Digital is Not Film.
This article by Australian photographer Nick Rains is a commentary on my essay titled Telling It Like It Is that examines the digital vs. film debate. While I don't completely agree with several of the points raised by Nick in this article, it is well reasoned and presents a thoughtful case.
By: Nick Rains
This seems like an obvious statement but judging by the plethora of Forum threads on "Digital vs Film" it seems that many people miss this most crucial point.
"Is Digital better than film?" is a topic that sparks off heated, and very often childish, diatribes along the lines of " is - isn't -IS TOO - IS NOT - BLOODY IS TOO YOU MORON ". I kid you not, I have read plenty of these threads that really do stoop this low. And what is worse, genuine and informed writers like Michael Reichmann end up getting personal attacks on their integrity.
Hopetoun Falls, Victoria
This image could not be done to the same quality on digital. In a 60" print, every frond is crisp, right into the distance. The scan is 275meg on an Imacon Flextight Photo @3200 dpi. Shot on 6x12 Provia 100F on an Ebony RSW45
Digital capture is not the same as film capture in some fundamental ways and therefore it can never be fairly compared to film in any "level playing field" way until you get to the print stage. Some of these differences are as follows:
1: Film is a chemical based process where randomly distributed dye clouds are arranged in 3 or more layers. Digital images are formed of photosites in a regular array and in one layer (Foveon sensors are the exception here).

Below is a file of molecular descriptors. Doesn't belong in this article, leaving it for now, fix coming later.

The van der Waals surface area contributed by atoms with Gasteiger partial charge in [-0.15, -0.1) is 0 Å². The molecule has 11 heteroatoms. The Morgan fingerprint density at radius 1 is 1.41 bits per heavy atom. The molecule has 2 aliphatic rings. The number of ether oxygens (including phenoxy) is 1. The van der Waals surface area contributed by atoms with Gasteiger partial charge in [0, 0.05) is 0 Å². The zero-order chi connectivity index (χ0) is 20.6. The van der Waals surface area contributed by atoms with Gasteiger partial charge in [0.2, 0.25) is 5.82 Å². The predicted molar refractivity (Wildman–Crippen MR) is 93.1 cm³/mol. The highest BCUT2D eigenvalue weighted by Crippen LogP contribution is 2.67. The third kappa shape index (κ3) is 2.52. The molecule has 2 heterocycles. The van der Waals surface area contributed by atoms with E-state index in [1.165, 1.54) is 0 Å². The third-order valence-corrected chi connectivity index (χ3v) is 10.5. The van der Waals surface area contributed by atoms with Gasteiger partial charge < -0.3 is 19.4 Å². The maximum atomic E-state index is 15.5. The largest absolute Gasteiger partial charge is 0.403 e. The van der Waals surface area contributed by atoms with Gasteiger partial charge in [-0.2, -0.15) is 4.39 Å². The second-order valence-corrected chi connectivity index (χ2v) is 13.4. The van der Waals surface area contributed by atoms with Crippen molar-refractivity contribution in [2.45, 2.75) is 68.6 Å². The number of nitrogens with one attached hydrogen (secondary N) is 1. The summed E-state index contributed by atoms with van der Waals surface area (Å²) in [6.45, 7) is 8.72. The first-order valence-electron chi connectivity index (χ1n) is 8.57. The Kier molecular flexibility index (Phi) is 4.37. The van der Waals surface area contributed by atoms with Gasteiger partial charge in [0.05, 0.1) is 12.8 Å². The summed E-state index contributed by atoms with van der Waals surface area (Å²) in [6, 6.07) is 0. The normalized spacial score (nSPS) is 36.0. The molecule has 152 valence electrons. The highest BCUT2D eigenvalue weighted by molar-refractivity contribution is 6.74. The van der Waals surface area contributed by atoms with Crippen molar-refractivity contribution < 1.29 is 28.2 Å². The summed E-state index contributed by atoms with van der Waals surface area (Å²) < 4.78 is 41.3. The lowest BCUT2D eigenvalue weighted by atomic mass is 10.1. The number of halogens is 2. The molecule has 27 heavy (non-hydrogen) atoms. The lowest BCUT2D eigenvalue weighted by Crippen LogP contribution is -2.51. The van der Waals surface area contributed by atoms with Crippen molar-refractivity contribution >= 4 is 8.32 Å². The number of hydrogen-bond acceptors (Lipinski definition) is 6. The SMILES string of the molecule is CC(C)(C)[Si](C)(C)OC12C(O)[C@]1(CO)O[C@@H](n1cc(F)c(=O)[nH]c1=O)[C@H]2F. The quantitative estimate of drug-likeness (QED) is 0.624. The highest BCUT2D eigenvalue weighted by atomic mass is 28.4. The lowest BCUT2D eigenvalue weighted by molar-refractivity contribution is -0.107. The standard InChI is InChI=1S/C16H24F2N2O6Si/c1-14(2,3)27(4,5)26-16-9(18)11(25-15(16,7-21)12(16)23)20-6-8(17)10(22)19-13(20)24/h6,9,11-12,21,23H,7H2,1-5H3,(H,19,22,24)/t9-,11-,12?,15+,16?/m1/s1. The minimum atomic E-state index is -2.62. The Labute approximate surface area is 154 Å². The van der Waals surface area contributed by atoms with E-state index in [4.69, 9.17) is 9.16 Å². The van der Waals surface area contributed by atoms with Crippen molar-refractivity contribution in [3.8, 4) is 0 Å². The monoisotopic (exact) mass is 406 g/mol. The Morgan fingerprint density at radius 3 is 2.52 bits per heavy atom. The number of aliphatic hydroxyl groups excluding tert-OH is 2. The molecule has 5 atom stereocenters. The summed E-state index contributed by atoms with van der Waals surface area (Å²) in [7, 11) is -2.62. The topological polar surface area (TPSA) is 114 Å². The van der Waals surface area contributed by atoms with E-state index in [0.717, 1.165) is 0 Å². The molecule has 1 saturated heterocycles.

2: Both film and digital are similar in that there are a finite number of grains or photosites in the capture medium but due to the diffused nature of dye clouds and the fact that they randomly overlap, it can be argued that there are many 'gigabytes' of information in a film image.
3: This last point is where many film purists fall down in their arguments that film contains much more information than the best digital cameras, Much of this extra information does not add anything to the perceived image quality and is therefore redundant.
4: In film, the bigger the 'grains' are, the more sensitive they are to light — fast films are grainy. Digital images have a signal to noise ratio which gets lower as the gain or sensitivity is increased — more noise in high ISO settings but the same size photosites.
5: Digital images are just that, digital. 256 discrete steps (in 8 bit) of tones in each colour channel. 256 is actually less than the eye can distinguish. Film has an essentially infinite number of tones due to it's analogue nature.
Obviously both systems capture lens projected images onto a 'film plane' but both do it in quite different ways. The point is, how they do it is pretty much irrelevant, the important thing is whether the PRINTS are better or not.
Red Necked Wallaby
This image only exists because I used a Canon D60. I was shooting captive animals at ISO 200. This little fellow snuck up behind me and I was able to crank up the sensitivity to ISO 1000 and just squeeze 1/60th @ f/2.8 out of the camera. Had I been using film I would almost certainly had ended up with an unsharp image by using 1/10th @ 2.8. Or I could have tried to change films quickly but the moment would have been lost.